Phase 1 – Examination

The restoration of When Old Mauch Chunk Was Young begins as a cautionary tale. Many well-meaning folks have unintentionally damaged their oil paintings in an effort to clean or repair them. Professionally-trained conservators recount horror stories of paintings cleaned with dish soap or rubbing alcohol, or coated with linseed oil as a conditioner (like hand lotion). They’ve seen holes in the canvas that were spackled or patched like bicycle tires. Sometimes paintings have been “freshened up” by artists overpainting areas dulled by grime to brighten them up. These “home remedies” invariably cause more problems than they solve, and often do irreversible damage.

PLEASE DO NOT TRY TO CLEAN OR REPAIR YOUR OWN OIL OR ACRYLIC PAINTING!

The preservation, conservation, and/or restoration of works of art is a complicated practice and should be handled by a trained professional who has studied chemistry and art history and has a graduate degree in art conservation. The practices and materials applied to the treatment of When Old Mauch Chunk Was Young were tested and customized for this specific work of art. Please do not try to replicate the process at home.

Phase 1: Examination and Testing

The restoration team at the conservation studio of Winterthur Museum examined and tested various gels and petroleum-based solvents to determine the best treatment process.

Since overpainting was a confirmed issue, Old Mauch Chunk was first viewed under ultraviolet light to determine the extent and locations of the overpainting. Ultraviolet photography revealed overpainting throughout the painting, most notably in the green trees and red house roofs. In the UV detail photo (below right), the gray color indicates overpainting, while the brighter yellow is the original paint layer.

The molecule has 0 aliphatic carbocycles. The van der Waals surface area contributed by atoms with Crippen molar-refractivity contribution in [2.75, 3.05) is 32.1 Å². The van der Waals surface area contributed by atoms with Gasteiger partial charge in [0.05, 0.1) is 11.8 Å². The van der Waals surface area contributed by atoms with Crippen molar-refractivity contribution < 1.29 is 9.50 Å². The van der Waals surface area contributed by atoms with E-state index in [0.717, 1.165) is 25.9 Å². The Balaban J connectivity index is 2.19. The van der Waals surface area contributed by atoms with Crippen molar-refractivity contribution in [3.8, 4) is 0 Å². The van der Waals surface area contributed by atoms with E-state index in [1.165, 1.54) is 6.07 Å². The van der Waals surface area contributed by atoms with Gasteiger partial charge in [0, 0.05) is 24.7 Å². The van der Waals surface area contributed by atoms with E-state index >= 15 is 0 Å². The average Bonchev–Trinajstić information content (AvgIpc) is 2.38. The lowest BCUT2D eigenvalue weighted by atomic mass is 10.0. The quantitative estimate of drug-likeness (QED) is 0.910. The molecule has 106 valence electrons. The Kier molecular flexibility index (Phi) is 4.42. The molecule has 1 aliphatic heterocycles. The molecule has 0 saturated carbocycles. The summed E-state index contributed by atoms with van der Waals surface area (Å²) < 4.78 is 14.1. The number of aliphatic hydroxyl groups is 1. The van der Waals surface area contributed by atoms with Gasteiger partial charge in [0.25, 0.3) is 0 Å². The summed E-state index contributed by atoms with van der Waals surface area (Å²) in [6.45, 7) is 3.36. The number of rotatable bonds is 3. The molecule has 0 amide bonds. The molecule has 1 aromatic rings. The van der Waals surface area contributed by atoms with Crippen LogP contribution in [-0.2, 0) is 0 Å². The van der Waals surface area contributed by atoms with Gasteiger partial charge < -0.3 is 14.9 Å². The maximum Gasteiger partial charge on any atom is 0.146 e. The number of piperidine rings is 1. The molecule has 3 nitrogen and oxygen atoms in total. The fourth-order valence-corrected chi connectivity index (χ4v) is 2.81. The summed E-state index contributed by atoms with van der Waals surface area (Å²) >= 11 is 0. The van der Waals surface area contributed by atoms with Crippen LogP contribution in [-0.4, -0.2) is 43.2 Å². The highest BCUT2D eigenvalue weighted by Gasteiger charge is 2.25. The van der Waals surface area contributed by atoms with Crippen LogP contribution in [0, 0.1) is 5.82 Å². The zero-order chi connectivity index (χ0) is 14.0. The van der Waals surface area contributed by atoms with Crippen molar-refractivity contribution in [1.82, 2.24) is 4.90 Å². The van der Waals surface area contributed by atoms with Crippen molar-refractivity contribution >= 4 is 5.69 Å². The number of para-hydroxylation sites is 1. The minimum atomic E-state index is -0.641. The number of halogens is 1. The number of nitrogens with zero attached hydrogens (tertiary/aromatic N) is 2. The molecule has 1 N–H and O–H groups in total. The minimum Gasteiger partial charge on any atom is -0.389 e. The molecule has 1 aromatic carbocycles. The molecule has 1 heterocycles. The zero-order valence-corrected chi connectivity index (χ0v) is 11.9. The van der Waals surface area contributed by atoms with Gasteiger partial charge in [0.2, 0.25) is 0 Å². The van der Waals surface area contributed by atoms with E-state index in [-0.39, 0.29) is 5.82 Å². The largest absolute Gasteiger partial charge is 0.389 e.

UV Detail

Visible Light Detail

 

 

 

 

 

 

 

Cross-section paint sample-visible light

Melissa Davis King taking a tiny cross-section paint chip for mounting

Next, intern Melissa King (left), took pinhead-sized paint samples and sealed them in resin cubes in the red container. When the resin hardened, a cube was placed into a special sander. The polyester resin material was sanded away to reveal a cross-section of the paint sample which was examined under a microscope. The photograph (far left) shows the various layers of overpaint, dirt, original paint, ground, and canvas at 10x magnification. These cross-sections confirmed the presence of overpaint on the majority of White’s painting; a previous owner had asked an artist friend to “freshen up” the painting and, unfortunately, the friend completely repainted the surface of White’s original painting using acrylic paint. The resulting overpainted work is jarringly bright, ignoring White’s typical color choices.

In order to remove the acrylic overpaint without affecting White’s original painting, project leader, Charlotte Adams Brooks, tested select areas of Old Mauch Chunk with various solvents. For example, a petroleum benzine mixture and several different types of carbopol gels rendered the best results in the areas marked in yellow. In this photo Charlotte uses a cotton swab to test a small area of the painting.

Test Spots-CropIMG_6493Sky cleaning before after-text changeRooftop Cleaning-CropTo reduce the overpaint, the interns, under the direction of Dr. Joyce Hill Stoner, have tested different kinds of mineral spirits and gels with added solvents of varying degrees of strength. After testing, a safe and effective solvent gel can be selected. Lead intern on the project, Charlotte Adams Brooks, has begun to carefully reduce the overpaint in selected areas. The “After” photo above reveals William D. White’s sophisticated color palette and details obscured by overpainting. Note how the reflection of the house in the water and subtle color variations in the building and foliage are now visible.

An important step in PHASE 1 includes taking steps to ensure that the painting can be safely handled. The actively flaking bits of paint have been consolidated with a reversible adhesive to ensure their stability while the back of the canvas is being treated. The next stage will be to remove or reduce the black paint and plastic tape on the back of the canvas as much as is safely possible. The distortions in the canvas will be leveled without putting stress on the paint, and then the rest of the overpaint can be reduced.

Stay tuned for Phase 2.